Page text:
Deaths spike in Pennsylvania as reporting efforts continue

Pennsylvania added 360 deaths to its count on Tuesday as updated numbers came in on the cause of death lately.

The new number put Pennsylvania’s death toll at 1,564. The increase is due to electronic and probable-cause deaths are now being reported, brining the uptick on the death.

“We have been working to reconcile our data with information from several different sources, including our NEDSS reporting system and our county and municipal health departments,” Dr. Rachel Levine said. “This is the cause of the increase in deaths we are reporting today. This work takes time and so the increase in deaths today reflects the culmination of that effort, which will continue moving forward. The majority of these deaths did not occur overnight.”

According to information released on Pa. Department of Health’s website, there are currently 34,528 confirmed cases, a increase of 1,296 cases in 24 hours.

Dauphin County reported 14 new positive cases on Monday, while 10 new positive tests were added in Schuylkill and four in Northumberland County, bringing Dauphin’s total to 400 cases with 11 deaths, Schuylkill up to 277 cases with seven deaths, and Northumberland County at 77 confirmed cases.

Philadelphia County, the hot spot of the state, reported 353 new cases and 101 deaths, putting their totals at 9,391 positive cases and 363 deaths..

While optimistic, officials say that the public’s effort on social distancing and wearing masks must continue to get things back to normal.

“As we start to see the number of new COVID-19 cases continually change across the state that does not mean we can stop practicing social distancing,” Sec. of Health Dr. Rachel Levine said. “We must continue to stay home to protect ourselves, our families and our community. If you must go out, please make as few trips as possible and wear a mask to protect not only yourself, but others. We need all Pennsylvanians to continue to heed these efforts to protect our vulnerable Pennsylvanians, our health care workers and frontline responders.”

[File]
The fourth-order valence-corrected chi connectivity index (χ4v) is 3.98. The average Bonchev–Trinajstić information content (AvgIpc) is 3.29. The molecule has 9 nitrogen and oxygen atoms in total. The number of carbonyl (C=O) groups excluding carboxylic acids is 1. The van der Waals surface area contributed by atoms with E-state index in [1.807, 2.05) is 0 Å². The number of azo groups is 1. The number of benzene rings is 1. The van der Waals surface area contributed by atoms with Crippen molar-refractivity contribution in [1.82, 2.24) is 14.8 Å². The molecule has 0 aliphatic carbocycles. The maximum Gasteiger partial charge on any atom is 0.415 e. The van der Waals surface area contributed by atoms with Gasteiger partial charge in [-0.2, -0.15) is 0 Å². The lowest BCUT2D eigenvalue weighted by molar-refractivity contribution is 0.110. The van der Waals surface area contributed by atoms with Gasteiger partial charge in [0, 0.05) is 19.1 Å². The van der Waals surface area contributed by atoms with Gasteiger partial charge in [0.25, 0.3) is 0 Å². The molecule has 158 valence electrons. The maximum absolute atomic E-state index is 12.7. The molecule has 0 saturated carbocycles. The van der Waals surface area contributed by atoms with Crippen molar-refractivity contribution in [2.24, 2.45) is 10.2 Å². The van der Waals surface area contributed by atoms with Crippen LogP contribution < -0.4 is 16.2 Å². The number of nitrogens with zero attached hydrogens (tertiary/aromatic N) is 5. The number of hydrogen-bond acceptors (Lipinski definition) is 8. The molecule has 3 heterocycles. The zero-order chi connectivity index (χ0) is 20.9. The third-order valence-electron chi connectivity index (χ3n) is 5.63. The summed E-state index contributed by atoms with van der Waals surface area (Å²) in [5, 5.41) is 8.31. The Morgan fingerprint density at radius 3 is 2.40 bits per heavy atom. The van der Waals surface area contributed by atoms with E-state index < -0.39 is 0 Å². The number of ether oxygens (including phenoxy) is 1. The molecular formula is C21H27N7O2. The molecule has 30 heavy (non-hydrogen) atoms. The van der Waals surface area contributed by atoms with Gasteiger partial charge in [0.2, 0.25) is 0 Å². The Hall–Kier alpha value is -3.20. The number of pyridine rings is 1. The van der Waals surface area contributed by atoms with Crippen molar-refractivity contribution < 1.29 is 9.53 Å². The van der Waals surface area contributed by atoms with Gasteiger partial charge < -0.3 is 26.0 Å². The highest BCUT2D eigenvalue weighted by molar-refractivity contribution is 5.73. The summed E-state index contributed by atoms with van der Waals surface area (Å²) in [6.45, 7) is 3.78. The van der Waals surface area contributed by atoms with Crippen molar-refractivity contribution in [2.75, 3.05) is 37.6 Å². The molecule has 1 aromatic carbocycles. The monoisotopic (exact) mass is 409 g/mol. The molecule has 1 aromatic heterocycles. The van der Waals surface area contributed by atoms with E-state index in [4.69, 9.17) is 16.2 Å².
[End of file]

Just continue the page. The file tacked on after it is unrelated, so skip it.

As far as negative tests for each county, Dauphin is listed as having 2,448 negative tests while Schuylkill reported 1,501 negative tests and 288 in Northumberland County.

In nursing home and long-term care facilities, Dauphin County is listed in the table having three facilities, 56 cases among residents (two up from yesterday), nine cases among employees and three deaths. Schuylkill County has two positive cases in two nursing homes, one resident and one employee. All total, 5,026  cases are reported among residents and 572 among employees, and have accounted for 796 of Pennsylvania’s 1,564 deaths attributed to the coronavirus.

The state also updated numbers of age ranges of the positive cases and hospitalizations to date. Currently 2,665 Pennsylvania residents are hospitalized with the virus and its complications, down 37 people from the day before

The breakdown is as follows:

Positive cases

Ages 0-4, <1%; 5-12, <1%; 13-18, 1%; 19-24, 6%; 25-49, 39%; 50-64, 28%, 65+, 25%